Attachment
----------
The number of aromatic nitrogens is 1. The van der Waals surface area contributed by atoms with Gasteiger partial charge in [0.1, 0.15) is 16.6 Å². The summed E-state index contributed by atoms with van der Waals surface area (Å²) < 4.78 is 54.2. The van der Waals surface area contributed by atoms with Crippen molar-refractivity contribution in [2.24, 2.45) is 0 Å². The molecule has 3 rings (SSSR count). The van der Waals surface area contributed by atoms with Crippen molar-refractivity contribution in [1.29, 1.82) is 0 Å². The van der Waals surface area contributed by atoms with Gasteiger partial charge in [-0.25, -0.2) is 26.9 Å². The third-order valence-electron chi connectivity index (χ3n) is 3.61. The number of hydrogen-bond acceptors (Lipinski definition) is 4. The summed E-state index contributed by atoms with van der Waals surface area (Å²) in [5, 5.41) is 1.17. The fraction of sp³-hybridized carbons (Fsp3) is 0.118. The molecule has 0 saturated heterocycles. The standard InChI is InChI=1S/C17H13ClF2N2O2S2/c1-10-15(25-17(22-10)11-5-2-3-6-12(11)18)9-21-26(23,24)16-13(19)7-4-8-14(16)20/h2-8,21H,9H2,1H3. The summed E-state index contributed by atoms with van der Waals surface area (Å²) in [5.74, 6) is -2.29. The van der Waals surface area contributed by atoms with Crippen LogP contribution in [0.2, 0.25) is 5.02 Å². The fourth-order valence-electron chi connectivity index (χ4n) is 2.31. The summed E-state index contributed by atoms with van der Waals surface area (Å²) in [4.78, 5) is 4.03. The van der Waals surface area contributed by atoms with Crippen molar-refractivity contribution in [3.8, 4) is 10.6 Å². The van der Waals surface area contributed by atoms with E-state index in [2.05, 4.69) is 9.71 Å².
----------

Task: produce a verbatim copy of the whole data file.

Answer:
The number of aromatic nitrogens is 1. The van der Waals surface area contributed by atoms with Gasteiger partial charge in [0.1, 0.15) is 16.6 Å². The summed E-state index contributed by atoms with van der Waals surface area (Å²) < 4.78 is 54.2. The van der Waals surface area contributed by atoms with Crippen molar-refractivity contribution in [2.24, 2.45) is 0 Å². The molecule has 3 rings (SSSR count). The van der Waals surface area contributed by atoms with Crippen molar-refractivity contribution in [1.29, 1.82) is 0 Å². The van der Waals surface area contributed by atoms with Gasteiger partial charge in [-0.25, -0.2) is 26.9 Å². The third-order valence-electron chi connectivity index (χ3n) is 3.61. The number of hydrogen-bond acceptors (Lipinski definition) is 4. The summed E-state index contributed by atoms with van der Waals surface area (Å²) in [5, 5.41) is 1.17. The fraction of sp³-hybridized carbons (Fsp3) is 0.118. The molecule has 0 saturated heterocycles. The standard InChI is InChI=1S/C17H13ClF2N2O2S2/c1-10-15(25-17(22-10)11-5-2-3-6-12(11)18)9-21-26(23,24)16-13(19)7-4-8-14(16)20/h2-8,21H,9H2,1H3. The summed E-state index contributed by atoms with van der Waals surface area (Å²) in [5.74, 6) is -2.29. The van der Waals surface area contributed by atoms with Crippen LogP contribution in [0.2, 0.25) is 5.02 Å². The fourth-order valence-electron chi connectivity index (χ4n) is 2.31. The summed E-state index contributed by atoms with van der Waals surface area (Å²) in [4.78, 5) is 4.03. The van der Waals surface area contributed by atoms with Crippen molar-refractivity contribution in [3.8, 4) is 10.6 Å². The van der Waals surface area contributed by atoms with E-state index in [2.05, 4.69) is 9.71 Å².